How Long Do You Have to Wear Braces? Timelines
Table of Contents
- Expected Treatment Time
- Impacting Treatment Time
- Why Treatment Time Matters
- Shortening Treatment Timeline
- Are Aligners Faster
Ask several orthodontists about standard treatment times, and you'll get many different answers. Experts don't agree on one timeframe that fits everyone.
But if you opt for treatment with braces, expect to wear them for several months. You might need to wear them for several years.
Five key factors dictate how long treatment will last. Some issues you can control, although others cannot be amended.
Is There an Expected Treatment Time?
Nearly every person thinking about braces asks about treatment timelines. Unfortunately, there are no clear answers. Researchers point out that there is no official consensus on how long treatment with braces will take.
Some people need treatment for six months or less. Most people need about two years. But it’s not uncommon for people to stay in braces for three years or even longer.
5 Key Factors That Impact Treatment Time
When you meet with an orthodontist to talk about braces, treatment time will come up. You'll be told how long your therapy will last, and that estimate will be based on a variety of factors.
Your treatment may be long or short due to:
- Severity. Do you have several teeth out of position? Or do you have just one or two that need a minor push? The more work your orthodontist must do to get your smile in shape, the longer you'll be in braces.
- Age. Children typically have braces for two years. Adults need them for much longer.
- Treatment preferences. Your orthodontist might suggest several treatment options. For example having teeth extracted or not, which would impact your time in braces.
- Adherence to the plan. Braces need frequent adjustments. You must visit your orthodontist, sit in the chair, open your mouth, and allow the team to tighten your wires. Skip appointments, and you'll spend more time in braces.
- Your orthodontist. People often choose dental professionals based on how careful and caring they seem. Asking about your doctor's experience and expertise might be wise too.
You can adjust your treatment times by choosing the right doctor and paying close attention to your plan. You can also ask about opportunities to shorten your time in braces. But there's little you can do to fix how old you are and how much help your teeth need.
Why Does Treatment Time Matter?
Your teeth are a critical part of your body. You use them to eat, drink, and swallow. Treatment can help keep them healthy, and it's reasonable to seek out care when your smile isn't ideal.
But it's not unreasonable to consider how long treatment will take. For many people, a long treatment timeline is a barrier to care. They can't afford to spend years in treatment, and they'd like to look for opportunities to make things quicker.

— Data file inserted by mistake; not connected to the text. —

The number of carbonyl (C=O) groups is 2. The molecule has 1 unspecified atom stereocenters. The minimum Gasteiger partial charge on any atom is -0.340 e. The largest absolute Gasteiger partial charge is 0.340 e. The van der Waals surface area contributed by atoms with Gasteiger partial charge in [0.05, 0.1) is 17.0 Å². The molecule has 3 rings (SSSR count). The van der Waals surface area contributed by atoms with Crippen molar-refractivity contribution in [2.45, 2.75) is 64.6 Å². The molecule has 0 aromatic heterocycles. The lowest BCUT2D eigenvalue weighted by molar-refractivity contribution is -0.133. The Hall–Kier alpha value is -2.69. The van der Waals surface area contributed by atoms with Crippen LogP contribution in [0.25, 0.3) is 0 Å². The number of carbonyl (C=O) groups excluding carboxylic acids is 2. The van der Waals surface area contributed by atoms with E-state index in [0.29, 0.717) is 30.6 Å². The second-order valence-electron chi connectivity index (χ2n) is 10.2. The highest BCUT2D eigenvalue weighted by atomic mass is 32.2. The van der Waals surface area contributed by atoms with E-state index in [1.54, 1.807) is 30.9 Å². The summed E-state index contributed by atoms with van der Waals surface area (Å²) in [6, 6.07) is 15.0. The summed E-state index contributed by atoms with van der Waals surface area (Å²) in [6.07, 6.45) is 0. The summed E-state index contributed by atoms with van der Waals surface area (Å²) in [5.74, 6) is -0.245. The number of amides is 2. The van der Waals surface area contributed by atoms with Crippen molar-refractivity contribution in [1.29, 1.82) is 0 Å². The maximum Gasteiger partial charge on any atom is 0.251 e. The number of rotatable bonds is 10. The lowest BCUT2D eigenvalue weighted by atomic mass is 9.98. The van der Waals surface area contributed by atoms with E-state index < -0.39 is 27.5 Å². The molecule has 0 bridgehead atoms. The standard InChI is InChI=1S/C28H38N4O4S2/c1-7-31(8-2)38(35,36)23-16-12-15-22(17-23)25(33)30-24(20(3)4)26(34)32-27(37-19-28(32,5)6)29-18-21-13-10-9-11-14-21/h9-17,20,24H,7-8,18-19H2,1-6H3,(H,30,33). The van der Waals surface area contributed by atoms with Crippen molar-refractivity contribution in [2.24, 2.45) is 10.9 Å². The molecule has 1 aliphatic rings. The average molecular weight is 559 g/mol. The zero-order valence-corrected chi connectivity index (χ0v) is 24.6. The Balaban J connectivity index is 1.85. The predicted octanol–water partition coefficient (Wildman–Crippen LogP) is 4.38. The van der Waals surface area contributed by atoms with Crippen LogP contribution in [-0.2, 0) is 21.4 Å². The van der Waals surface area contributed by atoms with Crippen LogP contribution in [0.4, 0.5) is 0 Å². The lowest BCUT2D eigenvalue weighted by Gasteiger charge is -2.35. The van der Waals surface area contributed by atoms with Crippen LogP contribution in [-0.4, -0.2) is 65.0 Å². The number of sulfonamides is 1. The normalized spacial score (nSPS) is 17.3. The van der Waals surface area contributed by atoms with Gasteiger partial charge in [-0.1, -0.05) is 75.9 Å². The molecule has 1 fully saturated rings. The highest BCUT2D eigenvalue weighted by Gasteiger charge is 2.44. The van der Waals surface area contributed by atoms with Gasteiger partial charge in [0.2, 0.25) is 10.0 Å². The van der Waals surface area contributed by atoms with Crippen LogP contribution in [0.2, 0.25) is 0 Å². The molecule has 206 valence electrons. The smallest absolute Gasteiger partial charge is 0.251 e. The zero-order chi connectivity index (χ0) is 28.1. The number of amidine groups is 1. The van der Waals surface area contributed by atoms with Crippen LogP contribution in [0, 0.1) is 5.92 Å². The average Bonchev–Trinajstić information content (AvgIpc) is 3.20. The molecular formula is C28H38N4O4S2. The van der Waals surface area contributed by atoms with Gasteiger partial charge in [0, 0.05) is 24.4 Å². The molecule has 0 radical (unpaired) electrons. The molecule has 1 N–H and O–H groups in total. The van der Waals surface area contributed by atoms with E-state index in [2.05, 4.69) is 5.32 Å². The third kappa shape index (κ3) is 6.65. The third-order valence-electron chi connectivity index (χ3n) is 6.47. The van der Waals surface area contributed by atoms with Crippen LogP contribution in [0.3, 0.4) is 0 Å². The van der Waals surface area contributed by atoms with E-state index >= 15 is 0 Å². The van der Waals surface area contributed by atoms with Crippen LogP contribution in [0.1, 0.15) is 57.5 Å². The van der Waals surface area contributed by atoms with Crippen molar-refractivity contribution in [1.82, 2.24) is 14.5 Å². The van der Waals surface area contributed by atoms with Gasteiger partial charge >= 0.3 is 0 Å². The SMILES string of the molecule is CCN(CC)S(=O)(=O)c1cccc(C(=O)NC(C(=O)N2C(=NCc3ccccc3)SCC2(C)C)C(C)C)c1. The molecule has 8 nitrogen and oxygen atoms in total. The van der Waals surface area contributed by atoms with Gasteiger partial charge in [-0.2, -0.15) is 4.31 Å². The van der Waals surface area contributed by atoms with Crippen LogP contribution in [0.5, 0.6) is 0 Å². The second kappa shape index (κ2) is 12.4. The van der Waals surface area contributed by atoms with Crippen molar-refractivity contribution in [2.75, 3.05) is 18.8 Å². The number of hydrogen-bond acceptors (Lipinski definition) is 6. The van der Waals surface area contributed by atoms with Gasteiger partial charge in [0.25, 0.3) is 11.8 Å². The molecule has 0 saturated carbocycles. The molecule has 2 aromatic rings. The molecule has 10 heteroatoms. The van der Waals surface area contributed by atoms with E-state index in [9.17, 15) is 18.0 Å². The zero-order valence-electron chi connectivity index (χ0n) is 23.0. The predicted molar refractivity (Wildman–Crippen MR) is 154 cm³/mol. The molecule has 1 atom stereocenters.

In studies of patient satisfaction, researchers say people are happiest when their treatment timelines are short, and they must wear few appliances while they're working on their smiles.
How Can You Help Shorten the Treatment Timeline?
Paying close attention to instructions and keeping all of your appointments is one of the best ways to ensure that you don't spend more time in braces than needed.
You can also shorten your timelines by:
- Caring for your mouth. Bacteria cause your gums to swell, and when they do, they can block your teeth from moving. Brush regularly, and use fluoride rinses to keep infections away.
- Protecting your appliances. A blow to the mouth can damage your braces. You'll lose critical treatment time while you wait for a repair. Use a mouth guard during sports, and avoid snacking on sharp or sticky foods.
- Reporting problems quickly. Orthodontists use estimates in their work. Your mouth may move faster or slower than your team expects. If you notice something unusual, tell your doctor right away.
Are Aligners Faster?
If you don't want to spend years in braces (and few people do), consider aligners. Depending on your specific needs and the type of aligner used, this type of treatment can take anywhere from 3 to 9 months.
Aligners are clear, plastic trays that slip over your teeth and cover them from root to tip. They apply gentle pressure to encourage your teeth to take up new positions. Each week or so, you'll upgrade to a new tray that changes your teeth even more.
Aligners aren't right for every dental health problem. For example, if you have several teeth that must be moved long distances, you might need more help than aligners can provide.
But if you are right for aligners, you could see shorter treatment timelines than you would with braces. And since aligners are smooth, rather than rough like braces, they're more comfortable to wear too.
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Dental Braces: Facts and Benefits. Humana.
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The Need for Speed. (November 2018). Orthotown.
Adult Patients' View of Orthodontic Treatment Outcome Compared to Professional Assessments. (September 1999). Journal of Orthopedics.